A Brief Note On Hungarian And East German Revolts

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Matt Gilbert Professor Baracco 2015 July 26 History 2520 Hungarian and East German Revolts – A Comparison Two of the most significant uprisings in the Cold War era were the East German Uprising of 1953 and three years later the Hungarian Uprising in 1956 and while both had similar outcomes, the two uprising events had interesting similarities, but the response from the United Sates differed because of the complicated situations. While we know that both East Germany and Hungary revolted against it 's Soviet-occupied governments and both revolts unfortunately turned out with the Soviets regaining control, but where was the United States response? Wasn 't the United States supposed to respond to communists threats to countries …show more content…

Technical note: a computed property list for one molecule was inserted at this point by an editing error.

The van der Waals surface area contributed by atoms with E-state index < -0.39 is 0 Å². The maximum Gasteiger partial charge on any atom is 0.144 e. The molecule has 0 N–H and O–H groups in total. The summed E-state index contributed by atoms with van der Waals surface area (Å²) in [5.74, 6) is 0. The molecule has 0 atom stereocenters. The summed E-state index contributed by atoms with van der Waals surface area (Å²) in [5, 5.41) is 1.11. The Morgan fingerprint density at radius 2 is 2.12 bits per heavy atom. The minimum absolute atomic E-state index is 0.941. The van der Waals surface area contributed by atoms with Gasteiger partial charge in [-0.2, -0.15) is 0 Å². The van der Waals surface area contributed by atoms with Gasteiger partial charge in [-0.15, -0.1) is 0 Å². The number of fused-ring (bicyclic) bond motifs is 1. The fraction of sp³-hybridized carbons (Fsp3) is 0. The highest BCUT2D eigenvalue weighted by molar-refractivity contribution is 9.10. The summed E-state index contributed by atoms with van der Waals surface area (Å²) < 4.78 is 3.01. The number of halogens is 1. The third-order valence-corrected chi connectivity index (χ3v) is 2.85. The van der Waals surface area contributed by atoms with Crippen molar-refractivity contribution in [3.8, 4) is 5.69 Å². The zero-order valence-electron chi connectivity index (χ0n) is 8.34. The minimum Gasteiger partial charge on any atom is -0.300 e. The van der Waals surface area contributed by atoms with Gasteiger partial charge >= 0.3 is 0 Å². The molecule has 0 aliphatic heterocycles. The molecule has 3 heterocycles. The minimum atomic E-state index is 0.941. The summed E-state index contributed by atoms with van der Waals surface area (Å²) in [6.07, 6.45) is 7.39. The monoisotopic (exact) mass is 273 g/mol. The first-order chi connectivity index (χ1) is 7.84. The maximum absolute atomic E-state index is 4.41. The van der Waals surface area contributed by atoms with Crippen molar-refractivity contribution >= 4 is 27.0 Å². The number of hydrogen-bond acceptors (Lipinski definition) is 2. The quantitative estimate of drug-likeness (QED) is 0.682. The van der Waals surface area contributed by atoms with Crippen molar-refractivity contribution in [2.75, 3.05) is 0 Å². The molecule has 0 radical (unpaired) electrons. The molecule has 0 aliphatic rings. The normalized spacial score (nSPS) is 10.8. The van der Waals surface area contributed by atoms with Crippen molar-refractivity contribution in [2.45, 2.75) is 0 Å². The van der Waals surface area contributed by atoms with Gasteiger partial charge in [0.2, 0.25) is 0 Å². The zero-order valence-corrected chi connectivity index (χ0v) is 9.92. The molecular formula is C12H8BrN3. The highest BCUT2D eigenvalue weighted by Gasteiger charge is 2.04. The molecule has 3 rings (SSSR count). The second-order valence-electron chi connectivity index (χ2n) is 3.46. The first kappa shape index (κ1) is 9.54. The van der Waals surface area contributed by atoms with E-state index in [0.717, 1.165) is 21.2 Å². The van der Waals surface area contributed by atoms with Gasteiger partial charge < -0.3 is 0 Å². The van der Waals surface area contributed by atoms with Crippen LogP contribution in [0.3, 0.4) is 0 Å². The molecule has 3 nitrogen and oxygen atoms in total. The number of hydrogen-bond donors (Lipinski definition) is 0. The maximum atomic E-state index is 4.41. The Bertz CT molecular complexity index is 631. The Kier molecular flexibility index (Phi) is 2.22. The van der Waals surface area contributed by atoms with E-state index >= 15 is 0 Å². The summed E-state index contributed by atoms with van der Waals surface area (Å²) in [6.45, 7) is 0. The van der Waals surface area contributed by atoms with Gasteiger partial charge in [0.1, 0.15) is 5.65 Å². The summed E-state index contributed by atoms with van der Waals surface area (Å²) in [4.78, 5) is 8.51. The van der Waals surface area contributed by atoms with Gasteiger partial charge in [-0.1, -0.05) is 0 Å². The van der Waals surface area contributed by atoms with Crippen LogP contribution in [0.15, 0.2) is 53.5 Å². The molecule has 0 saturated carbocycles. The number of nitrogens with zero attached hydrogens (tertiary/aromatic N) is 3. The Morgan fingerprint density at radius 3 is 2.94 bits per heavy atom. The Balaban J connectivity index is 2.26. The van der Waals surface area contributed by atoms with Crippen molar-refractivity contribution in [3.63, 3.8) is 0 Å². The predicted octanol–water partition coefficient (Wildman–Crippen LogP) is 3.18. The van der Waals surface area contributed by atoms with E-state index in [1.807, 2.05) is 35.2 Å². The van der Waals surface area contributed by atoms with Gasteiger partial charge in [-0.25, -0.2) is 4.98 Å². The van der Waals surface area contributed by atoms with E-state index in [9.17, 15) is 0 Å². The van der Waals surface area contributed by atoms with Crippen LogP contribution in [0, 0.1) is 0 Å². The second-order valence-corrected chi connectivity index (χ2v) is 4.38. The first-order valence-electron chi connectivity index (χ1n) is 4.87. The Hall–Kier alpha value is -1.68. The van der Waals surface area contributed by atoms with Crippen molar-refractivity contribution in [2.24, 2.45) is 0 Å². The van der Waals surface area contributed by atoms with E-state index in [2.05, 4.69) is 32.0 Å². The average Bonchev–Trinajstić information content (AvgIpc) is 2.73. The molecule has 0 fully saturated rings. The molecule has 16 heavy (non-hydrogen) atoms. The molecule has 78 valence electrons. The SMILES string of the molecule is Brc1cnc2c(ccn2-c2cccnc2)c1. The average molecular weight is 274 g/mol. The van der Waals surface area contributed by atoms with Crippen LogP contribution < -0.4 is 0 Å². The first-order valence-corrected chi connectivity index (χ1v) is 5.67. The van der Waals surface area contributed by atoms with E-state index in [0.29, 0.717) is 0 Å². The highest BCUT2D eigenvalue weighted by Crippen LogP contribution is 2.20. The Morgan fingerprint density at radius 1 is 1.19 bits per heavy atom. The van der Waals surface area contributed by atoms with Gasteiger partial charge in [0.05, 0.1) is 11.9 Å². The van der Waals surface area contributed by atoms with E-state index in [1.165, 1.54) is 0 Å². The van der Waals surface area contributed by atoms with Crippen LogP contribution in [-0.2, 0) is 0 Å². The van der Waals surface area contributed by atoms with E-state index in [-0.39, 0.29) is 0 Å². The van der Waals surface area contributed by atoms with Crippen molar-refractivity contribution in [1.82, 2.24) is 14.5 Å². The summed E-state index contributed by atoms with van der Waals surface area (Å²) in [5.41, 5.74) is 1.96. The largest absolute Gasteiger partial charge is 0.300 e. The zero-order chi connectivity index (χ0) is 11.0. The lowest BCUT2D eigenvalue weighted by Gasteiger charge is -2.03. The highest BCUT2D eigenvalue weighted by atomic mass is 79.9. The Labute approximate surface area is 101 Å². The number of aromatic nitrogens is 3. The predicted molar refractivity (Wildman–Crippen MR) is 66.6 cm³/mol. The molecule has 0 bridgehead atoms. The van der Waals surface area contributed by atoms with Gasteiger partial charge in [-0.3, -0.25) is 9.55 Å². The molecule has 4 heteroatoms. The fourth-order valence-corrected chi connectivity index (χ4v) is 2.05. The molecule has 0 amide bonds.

(U.S. Department of State) Many citizens were moving out of Berlin headed towards the west and the work quotas were still in effect which was bringing the situation close to the boiling point. Workers of all kinds started to protest and took to the streets. Citizens started demonstrations like taking down their flag with the hammer and sickle to convey the message that they want the Soviets out of their country while at the same time government control was fading. Four Russian tanks then rolled onto the city streets to show that they are in control and scare the protesters into leaving. The first shots were fired, and chaos ensued and the protesters dispersed, and forty people were killed and thousands were arrested as a result. (The East German People 's Uprising) Similarly, the Hungarian uprising began on October 23rd 1956, citizens took to the streets to convey their message that the secret police disbanded, Soviet troops returned home and most importantly free speech. Protesters took the Hungarian flag with the communist emblem and cut out the middle, similar to the people of East Germany ripping the communist flag down from their flag poles. Soon after, Hungarians armed themselves to prepare to push out the Soviets. “Armed civilians had prevented Soviet tank reinforcements from entering Budapest. The Hungarians had equipped themselves with Molotov cocktails, rifles, machine guns and enthusiasm.” (Hungarian Revolt 1956). Ordinary Hungarian citizens

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